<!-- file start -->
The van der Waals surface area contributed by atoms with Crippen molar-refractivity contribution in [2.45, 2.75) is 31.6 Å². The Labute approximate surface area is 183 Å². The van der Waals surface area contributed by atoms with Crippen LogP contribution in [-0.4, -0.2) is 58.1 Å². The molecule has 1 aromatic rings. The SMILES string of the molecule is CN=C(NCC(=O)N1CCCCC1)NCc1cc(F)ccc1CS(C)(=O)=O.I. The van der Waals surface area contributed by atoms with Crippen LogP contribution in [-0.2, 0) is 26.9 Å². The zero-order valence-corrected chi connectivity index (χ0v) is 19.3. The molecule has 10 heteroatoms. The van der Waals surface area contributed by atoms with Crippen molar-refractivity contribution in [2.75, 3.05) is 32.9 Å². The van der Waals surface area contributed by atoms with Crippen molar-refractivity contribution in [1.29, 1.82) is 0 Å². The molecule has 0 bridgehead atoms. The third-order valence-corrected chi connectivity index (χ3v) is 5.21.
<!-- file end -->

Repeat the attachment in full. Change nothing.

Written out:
The van der Waals surface area contributed by atoms with Crippen molar-refractivity contribution in [2.45, 2.75) is 31.6 Å². The Labute approximate surface area is 183 Å². The van der Waals surface area contributed by atoms with Crippen LogP contribution in [-0.4, -0.2) is 58.1 Å². The molecule has 1 aromatic rings. The SMILES string of the molecule is CN=C(NCC(=O)N1CCCCC1)NCc1cc(F)ccc1CS(C)(=O)=O.I. The van der Waals surface area contributed by atoms with Crippen LogP contribution in [-0.2, 0) is 26.9 Å². The zero-order valence-corrected chi connectivity index (χ0v) is 19.3. The molecule has 10 heteroatoms. The van der Waals surface area contributed by atoms with Crippen molar-refractivity contribution in [2.75, 3.05) is 32.9 Å². The van der Waals surface area contributed by atoms with Crippen molar-refractivity contribution in [1.29, 1.82) is 0 Å². The molecule has 0 bridgehead atoms. The third-order valence-corrected chi connectivity index (χ3v) is 5.21.